Dog park planned for Three Creeks Park

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Three Creeks Park could be the site of a new dog park in the late spring or summer of 2008.

Mark Young, assistant director of the Columbus Recreation and Parks Department, stated that a 4.5 acre area at Sycamore Fields in Three Creeks Park near Watkins and Spangler roads is being considered for the dog park.

Dog parks are areas set aside for dogs to run free and play with other dogs while under the watchful eyes of their owners.

"It would be an enclosed, off leash area that would have a large dog area and a smaller, fenced off section for smaller dogs," said Young.

Twenty-five additional parking spots are planned near the dog park. Plans also call for incorporating the existing spilt rail fences into the dog park by attaching a mesh backing to them. Young stated this would help maintain the agricultural character of the park, which is located near Smith Farms.

Young said the project is being put out to bid and the estimated cost to develop the dog park is $225,000.

"We have plans, but a lot depends on the cost," said Young. "It will be a great attraction for the south side."

According to Young, a group of pet owners on Columbus’ south side began advocating for a dog park in 2005 and submitted a petition with 200 signatures supporting a dog park at Three Creeks Park. The Columbus Dog Park Advisory Committee, a 12 member group of pet advocates, recommended the Sycamore Fields site to Columbus Recreation and Parks Department.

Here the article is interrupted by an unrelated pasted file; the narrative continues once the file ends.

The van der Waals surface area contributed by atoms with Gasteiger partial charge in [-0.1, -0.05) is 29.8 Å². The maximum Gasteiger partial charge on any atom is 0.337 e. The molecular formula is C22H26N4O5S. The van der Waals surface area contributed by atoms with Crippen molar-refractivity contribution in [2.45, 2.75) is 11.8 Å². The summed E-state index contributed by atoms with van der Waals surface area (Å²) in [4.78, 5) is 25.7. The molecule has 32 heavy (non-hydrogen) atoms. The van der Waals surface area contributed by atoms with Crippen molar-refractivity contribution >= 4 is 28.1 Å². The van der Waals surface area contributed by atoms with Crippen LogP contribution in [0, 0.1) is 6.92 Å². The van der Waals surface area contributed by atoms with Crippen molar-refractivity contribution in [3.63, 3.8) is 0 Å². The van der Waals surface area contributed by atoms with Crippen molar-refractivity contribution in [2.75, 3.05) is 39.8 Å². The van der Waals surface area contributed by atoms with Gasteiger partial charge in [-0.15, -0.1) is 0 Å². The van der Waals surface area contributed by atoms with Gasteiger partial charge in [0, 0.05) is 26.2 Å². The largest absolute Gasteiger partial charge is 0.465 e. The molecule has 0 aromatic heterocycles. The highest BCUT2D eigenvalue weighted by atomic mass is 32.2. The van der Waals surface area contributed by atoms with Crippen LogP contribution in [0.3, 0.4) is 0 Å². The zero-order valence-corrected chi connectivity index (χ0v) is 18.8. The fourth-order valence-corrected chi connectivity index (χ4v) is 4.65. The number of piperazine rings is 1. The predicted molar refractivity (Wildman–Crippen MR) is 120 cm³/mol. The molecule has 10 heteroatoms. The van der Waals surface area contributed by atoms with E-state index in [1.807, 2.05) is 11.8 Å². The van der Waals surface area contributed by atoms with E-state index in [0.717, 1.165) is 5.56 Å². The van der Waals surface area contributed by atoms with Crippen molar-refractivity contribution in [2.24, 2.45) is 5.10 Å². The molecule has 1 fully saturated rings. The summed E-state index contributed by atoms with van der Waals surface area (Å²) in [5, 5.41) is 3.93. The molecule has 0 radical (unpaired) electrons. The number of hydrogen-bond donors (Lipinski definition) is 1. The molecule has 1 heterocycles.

"Dog parks are in high demand as pet owners are looking for safe and secure public spaces to let their dogs exercise and socialize without the constraint of a leash," said Young. "Leashes are not required in the dog park, but pet owners must keep their dogs under voice control.  A pet owner can bring no more than two dogs to the park at a time.  Any dog displaying aggressive behavior must be removed from the dog park immediately."

Young added that a "Friends of the Dog Park" group will be formed from the south side advocates, as well as others, who sought the creation of the dog park. He said this group of volunteers will help monitor the park, help people use the park, inform people about park rules, and raise funds for future park amenities.

"They’ll be a very active group," said Young.

Dog park benefits

CHA Animal Shelter Manager Stephanie Wimbish said not only dogs and their owners benefit from dog parks – animal shelters do, too.

"This is achieved by having fundraisers that benefit both entities. Also, the parks help strengthen the bond between pet and owner making them less likely to surrender their pet to an animal shelter," said Wimbish. "Plus it helps to really exercise dogs, which makes for a tired dog when they return home, thus not a destructive, badly behaved dog."

Groveport resident Jennifer Hardesty, who currently drives her Great Dane, Natasha, to distant dog parks  Gahanna or Columbus to run, welcomes the idea of a dog park at Three Creeks Park.

"As a dog owner, I think that dog parks are a good idea because socialized dogs are better behaved dogs. It also gives you the opportunity to meet new friends and to discuss issues such as training or behavior problems with other pet owners," said Hardesty.

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